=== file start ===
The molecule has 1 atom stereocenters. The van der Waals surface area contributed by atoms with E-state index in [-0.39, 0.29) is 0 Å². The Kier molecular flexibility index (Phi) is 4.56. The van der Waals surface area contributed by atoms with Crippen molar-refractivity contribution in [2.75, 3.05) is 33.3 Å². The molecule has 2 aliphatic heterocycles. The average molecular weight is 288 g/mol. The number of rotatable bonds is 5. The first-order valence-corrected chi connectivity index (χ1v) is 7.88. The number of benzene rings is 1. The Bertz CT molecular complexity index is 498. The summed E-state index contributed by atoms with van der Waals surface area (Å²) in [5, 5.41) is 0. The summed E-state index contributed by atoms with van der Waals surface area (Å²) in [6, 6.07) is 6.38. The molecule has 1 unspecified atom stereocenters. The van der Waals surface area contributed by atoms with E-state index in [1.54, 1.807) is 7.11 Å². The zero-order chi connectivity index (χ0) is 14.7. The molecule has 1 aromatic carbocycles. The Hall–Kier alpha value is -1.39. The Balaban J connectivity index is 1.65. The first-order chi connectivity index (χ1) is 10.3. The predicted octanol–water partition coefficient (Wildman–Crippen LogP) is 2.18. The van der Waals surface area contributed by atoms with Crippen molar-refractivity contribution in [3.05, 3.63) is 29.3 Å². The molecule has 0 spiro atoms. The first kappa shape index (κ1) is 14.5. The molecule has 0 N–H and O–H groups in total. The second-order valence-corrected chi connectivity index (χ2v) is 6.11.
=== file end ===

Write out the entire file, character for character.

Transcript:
The molecule has 1 atom stereocenters. The van der Waals surface area contributed by atoms with E-state index in [-0.39, 0.29) is 0 Å². The Kier molecular flexibility index (Phi) is 4.56. The van der Waals surface area contributed by atoms with Crippen molar-refractivity contribution in [2.75, 3.05) is 33.3 Å². The molecule has 2 aliphatic heterocycles. The average molecular weight is 288 g/mol. The number of rotatable bonds is 5. The first-order valence-corrected chi connectivity index (χ1v) is 7.88. The number of benzene rings is 1. The Bertz CT molecular complexity index is 498. The summed E-state index contributed by atoms with van der Waals surface area (Å²) in [5, 5.41) is 0. The summed E-state index contributed by atoms with van der Waals surface area (Å²) in [6, 6.07) is 6.38. The molecule has 1 unspecified atom stereocenters. The van der Waals surface area contributed by atoms with E-state index in [1.54, 1.807) is 7.11 Å². The zero-order chi connectivity index (χ0) is 14.7. The molecule has 1 aromatic carbocycles. The Hall–Kier alpha value is -1.39. The Balaban J connectivity index is 1.65. The first-order chi connectivity index (χ1) is 10.3. The predicted octanol–water partition coefficient (Wildman–Crippen LogP) is 2.18. The van der Waals surface area contributed by atoms with Crippen molar-refractivity contribution in [3.05, 3.63) is 29.3 Å². The molecule has 0 spiro atoms. The first kappa shape index (κ1) is 14.5. The molecule has 0 N–H and O–H groups in total. The second-order valence-corrected chi connectivity index (χ2v) is 6.11.